Lead to Win May-June Sessions

The 2009 Lead to Win program kicked-off this week.  The program was originally planned to support 30 participants per session.  Due to overwhelming demand from highly qualified candidates the program capacity was doubled and 61 participants were accepted into the May-June program.

The first three days of workshops went exceptionally well.  All participants were highly qualified, highly motivated and highly committed.  The workshop was intense and there was a lot of interaction between the participants and the program leaders.  A breakdown of the participants company types, target markets, etc. is available: Lead to Win May 2009 Portfolio Snapshot

Photos from the first day of the program are available online –

Lead to Win (May 19, 2009)

How do Keystone Organizations in the “Creative Class” Ecosystem-based Economy Make Money?

Keystone organizations in an Ecosystem need money to operate and sustain their functions.   The nature of how the keystone organization makes money depends upon whether it is a not for profit (social economy business) or a for profit (commercial business).

A not for profit Keystone organization typically makes its money through some or all of the following means:

  • Selling memberships
  • Selling consulting services
  • Selling documentation and books related to the Ecosystem platform product
  • Accelerating feature developments on the Ecosystem platform product in return for cash
  • Selling support for the Ecosystem platform product or service
  • Selling advertising on Keystone-associated websites, printed publications
  • Selling t-shirts/etc with the Keystone logos/tag-lines
  • Soliciting donations from Ecosystem users/consumers, e.g. through Paypal
  • Running conferences and symposiums
  • Selling company/product listing services for Ecosystem suppliers
  • Selling training services/courses related to the Ecosystem platform product
  • Selling certifications for products which use the Ecosystem product platform
  • Selling infrastructure services which the Ecosystem product uses, e.g. webservices
  • Selling sponsorships to commercial organizations in return for access to Ecosystem members, e.g. through offering of meetings, special offers/discounts from commercial businesses to its members
  • Government grants

A for profit Keystone organization may also make its money from any of the above, but may also include some or all of the following as key sources of revenue:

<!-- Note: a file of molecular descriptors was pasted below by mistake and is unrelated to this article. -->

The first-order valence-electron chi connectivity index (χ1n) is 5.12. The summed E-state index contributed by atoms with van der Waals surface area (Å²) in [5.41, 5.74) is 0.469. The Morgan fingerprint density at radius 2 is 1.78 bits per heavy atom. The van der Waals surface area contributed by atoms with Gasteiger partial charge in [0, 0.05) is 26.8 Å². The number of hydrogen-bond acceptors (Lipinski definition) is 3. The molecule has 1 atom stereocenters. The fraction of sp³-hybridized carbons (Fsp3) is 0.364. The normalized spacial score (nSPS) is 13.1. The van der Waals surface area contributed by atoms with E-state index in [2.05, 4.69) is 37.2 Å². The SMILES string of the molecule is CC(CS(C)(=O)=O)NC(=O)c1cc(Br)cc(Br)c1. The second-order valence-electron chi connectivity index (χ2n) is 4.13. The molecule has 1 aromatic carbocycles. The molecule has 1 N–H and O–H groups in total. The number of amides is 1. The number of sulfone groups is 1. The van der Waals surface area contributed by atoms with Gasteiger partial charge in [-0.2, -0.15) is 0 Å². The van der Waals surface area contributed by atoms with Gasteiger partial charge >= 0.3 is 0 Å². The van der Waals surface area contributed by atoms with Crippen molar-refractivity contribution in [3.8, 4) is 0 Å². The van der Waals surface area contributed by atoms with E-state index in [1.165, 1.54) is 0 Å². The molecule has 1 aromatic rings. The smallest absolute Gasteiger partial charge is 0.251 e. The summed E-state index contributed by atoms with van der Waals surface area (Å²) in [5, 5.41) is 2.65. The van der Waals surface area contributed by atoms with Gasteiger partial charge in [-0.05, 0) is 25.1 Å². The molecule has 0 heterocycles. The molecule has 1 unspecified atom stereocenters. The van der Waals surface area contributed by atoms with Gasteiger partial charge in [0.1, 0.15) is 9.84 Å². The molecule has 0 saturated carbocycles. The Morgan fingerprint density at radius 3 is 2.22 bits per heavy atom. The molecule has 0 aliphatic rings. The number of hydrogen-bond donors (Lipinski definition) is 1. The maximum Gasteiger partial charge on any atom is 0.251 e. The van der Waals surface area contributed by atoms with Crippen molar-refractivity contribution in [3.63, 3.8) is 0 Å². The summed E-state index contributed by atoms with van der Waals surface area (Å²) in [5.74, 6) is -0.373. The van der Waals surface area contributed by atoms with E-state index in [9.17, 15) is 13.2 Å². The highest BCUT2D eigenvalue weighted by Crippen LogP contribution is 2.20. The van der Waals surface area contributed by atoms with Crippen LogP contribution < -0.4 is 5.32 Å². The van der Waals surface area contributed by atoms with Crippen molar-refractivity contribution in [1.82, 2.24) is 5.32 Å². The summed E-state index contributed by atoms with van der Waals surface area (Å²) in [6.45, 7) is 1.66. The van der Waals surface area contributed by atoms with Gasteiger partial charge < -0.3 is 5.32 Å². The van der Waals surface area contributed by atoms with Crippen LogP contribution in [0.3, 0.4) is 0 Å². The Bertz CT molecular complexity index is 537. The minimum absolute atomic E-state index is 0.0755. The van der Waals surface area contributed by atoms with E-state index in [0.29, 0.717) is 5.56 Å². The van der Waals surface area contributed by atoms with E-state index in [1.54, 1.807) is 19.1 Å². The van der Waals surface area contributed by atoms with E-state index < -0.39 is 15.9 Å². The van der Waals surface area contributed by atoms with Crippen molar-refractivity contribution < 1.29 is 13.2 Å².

• Sales channel and associated contract/transactions between consumers and suppliers of the channel  (e.g. Apple Apps Store, oDesk)
  • Selling products that are complimentary to the base product platform and other Ecosystem members that the Ecosystem is based on (and not competing directly with the Ecosystem suppliers)

Emerging New Channels to Market for “Creative Class” Microbusinesses

For a start-up, one of the biggest challenge is gaining access to customers and being able to transact business with them as easily and quickly as possible.  In the last 5 years,  new business models have been emerging that help reduce that challenge, referred to as Ecosystem business models.

These new business models are providing knowledge workers (aka the “Creative Class“) access to ready-made delivery platforms and selling channels to a well-defined market.

These emerging channels to market typically provide a means to connect suppliers with consumers, usually handling the transaction between the two as a trusted mediator (taking a percentage in return for the channel services, e.g. selling platform, marketing, customer management, fulfillment, transaction handling):

  • Apple Apps Store – sells applications to Apple iPhone phone users, handles delivery and payment, payment is via iTunes account
  • Google Android Market – sells applications to Android mobile phone users, handles  delivery and payment using Paypal
  • Amazon Webstore – sell your wares online, access Amazon shoppers and Amazon store tools, handles payment using Amazon account
  • 99Designs –  companies/individuals post requests for graphics designs and designated “prize money”, companies/individuals post responses, the winning design selected gets the “prize money”
  • oDesk – teams or individuals post skills/availability, companies/individuals post jobs with desired fee for completion (fixed rate or hourly)
  • Shutterstock – royalty-free photographs, individuals/companies provide photos and get paid based on sales
  • Innovation Exchange – companies/individuals post challenges and cash, suppliers post responses
  • Mechanical Turk – people post questions/tasks, suppliers post answers/accept task
  • Cafepress – individuals/companies generate graphic content, Cafepress puts it on mugs, shirts, etc and handles all fulfillment for the supplier
  • Amazon Kindle – sell eBooks via Amazon and their new eBook reader
  • uTest – on-demand software testing
  • Crowd Spring – similar to 99Designs
  • Lulu – sells self-published books
  • Beta Test – links beta-testers with software publishers (e.g. iPhone)
  • Eclipse Foundation – links Eclipse IDE consumers with suppliers who build on top of the Eclipse open source IDE platform
  • Just Parts – links consumers of auto parts with suppliers
  • Top Coder – links software designers with companies who respond to contest proposals
  • Article One Partners – offers rewards for finding prior art against posted patents
  • Spot Us – allows journalists to post story ideas and solicit funding from public

One channel which can be very significant for Microbusinesses is Paypal –